The term probate means “proving the will” through a court proceeding. It is the process by which an estate is settled and distributed through a long and somewhat costly court proceeding. Probate can be avoided by proper estate planning such as creating a Living Trust.
If a formal probate court procedure is required it usually takes from seven to nine months or more to complete unless you are dealing with a very complicated estate. Most of the decedent’s estate will be passed to the persons named in his or her will, or, if there is no will, to certain close relatives according to priorities established by state law (called “intestate succession”).
In the probate process a person must petition the court and attend a hearing to be granted authority to settle the estate. Notice of the petition must be published in a newspaper in the city where the decedent lived once each week for 3 consecutive weeks. After authority is granted, a Probate Referee is assigned to appraise certain assets of the estate. After a four month period the estate representative can petition the court for distribution of the assets. Unless the heirs waive an accounting the representative must furnish a formal estate accounting to the court. Upon approval, the estate representative then distributes the assets. The final step is for the representative to petition the court to be discharged of his or her duties.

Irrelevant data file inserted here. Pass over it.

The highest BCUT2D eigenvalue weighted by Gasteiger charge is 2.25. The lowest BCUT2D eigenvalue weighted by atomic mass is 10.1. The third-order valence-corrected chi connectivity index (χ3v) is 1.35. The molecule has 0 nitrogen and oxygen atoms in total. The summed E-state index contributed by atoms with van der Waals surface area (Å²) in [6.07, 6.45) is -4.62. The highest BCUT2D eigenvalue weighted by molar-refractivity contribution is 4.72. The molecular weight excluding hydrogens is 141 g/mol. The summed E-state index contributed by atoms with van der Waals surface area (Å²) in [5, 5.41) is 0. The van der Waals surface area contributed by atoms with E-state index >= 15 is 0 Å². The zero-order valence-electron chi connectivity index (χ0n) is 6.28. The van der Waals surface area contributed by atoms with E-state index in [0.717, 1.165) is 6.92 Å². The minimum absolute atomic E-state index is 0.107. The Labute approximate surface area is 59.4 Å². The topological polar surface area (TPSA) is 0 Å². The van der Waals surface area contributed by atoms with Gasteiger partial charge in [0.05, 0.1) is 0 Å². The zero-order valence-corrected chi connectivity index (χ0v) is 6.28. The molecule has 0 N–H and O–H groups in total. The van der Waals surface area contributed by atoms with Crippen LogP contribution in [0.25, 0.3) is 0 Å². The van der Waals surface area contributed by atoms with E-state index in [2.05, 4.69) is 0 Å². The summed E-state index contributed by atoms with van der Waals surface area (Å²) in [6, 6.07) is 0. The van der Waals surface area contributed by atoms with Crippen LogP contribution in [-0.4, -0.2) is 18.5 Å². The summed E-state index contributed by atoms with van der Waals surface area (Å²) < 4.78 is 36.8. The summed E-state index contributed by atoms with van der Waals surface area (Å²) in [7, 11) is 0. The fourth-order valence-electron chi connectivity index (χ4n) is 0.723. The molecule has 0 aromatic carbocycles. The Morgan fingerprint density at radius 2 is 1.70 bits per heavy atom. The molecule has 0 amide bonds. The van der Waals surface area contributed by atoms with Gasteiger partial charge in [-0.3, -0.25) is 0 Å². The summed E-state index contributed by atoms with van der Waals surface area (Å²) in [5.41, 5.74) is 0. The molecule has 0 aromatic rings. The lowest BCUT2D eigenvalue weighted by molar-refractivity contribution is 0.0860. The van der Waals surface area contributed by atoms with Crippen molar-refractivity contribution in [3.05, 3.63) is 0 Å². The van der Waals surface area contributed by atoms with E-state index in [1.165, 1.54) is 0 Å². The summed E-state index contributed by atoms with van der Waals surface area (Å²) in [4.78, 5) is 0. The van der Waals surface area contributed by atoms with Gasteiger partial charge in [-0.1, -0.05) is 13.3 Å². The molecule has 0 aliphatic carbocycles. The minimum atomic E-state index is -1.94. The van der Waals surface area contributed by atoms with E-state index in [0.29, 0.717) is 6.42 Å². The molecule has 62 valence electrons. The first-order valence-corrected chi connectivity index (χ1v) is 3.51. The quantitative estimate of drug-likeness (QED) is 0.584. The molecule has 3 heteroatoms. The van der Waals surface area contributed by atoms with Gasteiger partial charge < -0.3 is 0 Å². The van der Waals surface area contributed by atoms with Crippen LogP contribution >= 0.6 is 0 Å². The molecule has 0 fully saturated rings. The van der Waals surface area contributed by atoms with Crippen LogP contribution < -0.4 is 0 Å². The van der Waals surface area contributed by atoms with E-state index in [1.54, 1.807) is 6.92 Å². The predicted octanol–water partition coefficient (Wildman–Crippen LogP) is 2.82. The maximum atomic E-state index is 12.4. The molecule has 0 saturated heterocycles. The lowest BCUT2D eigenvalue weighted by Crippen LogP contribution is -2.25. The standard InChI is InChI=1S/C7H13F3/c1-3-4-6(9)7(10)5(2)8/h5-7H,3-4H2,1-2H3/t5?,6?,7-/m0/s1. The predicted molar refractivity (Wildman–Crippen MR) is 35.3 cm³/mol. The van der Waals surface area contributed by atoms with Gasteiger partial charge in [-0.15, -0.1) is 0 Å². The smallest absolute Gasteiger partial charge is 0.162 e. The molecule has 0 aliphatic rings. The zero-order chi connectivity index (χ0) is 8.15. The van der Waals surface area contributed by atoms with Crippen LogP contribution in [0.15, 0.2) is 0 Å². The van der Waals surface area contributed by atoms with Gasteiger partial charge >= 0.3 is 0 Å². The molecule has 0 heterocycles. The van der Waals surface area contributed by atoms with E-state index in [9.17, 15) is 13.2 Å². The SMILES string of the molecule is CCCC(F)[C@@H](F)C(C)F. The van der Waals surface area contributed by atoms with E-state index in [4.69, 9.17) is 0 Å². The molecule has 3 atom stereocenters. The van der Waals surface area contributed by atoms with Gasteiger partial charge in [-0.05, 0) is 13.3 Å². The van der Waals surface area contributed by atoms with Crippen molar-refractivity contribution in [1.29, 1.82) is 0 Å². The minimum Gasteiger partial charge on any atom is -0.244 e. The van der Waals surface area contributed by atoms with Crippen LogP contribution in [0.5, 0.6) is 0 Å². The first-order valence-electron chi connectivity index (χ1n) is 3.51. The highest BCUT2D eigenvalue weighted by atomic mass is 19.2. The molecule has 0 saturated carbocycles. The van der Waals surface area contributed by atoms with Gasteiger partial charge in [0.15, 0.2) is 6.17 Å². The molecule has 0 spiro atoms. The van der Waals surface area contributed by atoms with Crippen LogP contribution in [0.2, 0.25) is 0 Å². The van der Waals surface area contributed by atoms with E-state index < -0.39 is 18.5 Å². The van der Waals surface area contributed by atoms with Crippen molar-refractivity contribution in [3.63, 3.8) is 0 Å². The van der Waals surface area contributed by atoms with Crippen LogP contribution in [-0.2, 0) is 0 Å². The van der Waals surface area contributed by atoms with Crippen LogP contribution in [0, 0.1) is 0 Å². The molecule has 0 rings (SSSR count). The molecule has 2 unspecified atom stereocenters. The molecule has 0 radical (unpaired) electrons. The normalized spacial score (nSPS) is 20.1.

If probate is necessary About Justice can assist you through the process as quickly as possible at a fraction of the cost of using an attorney.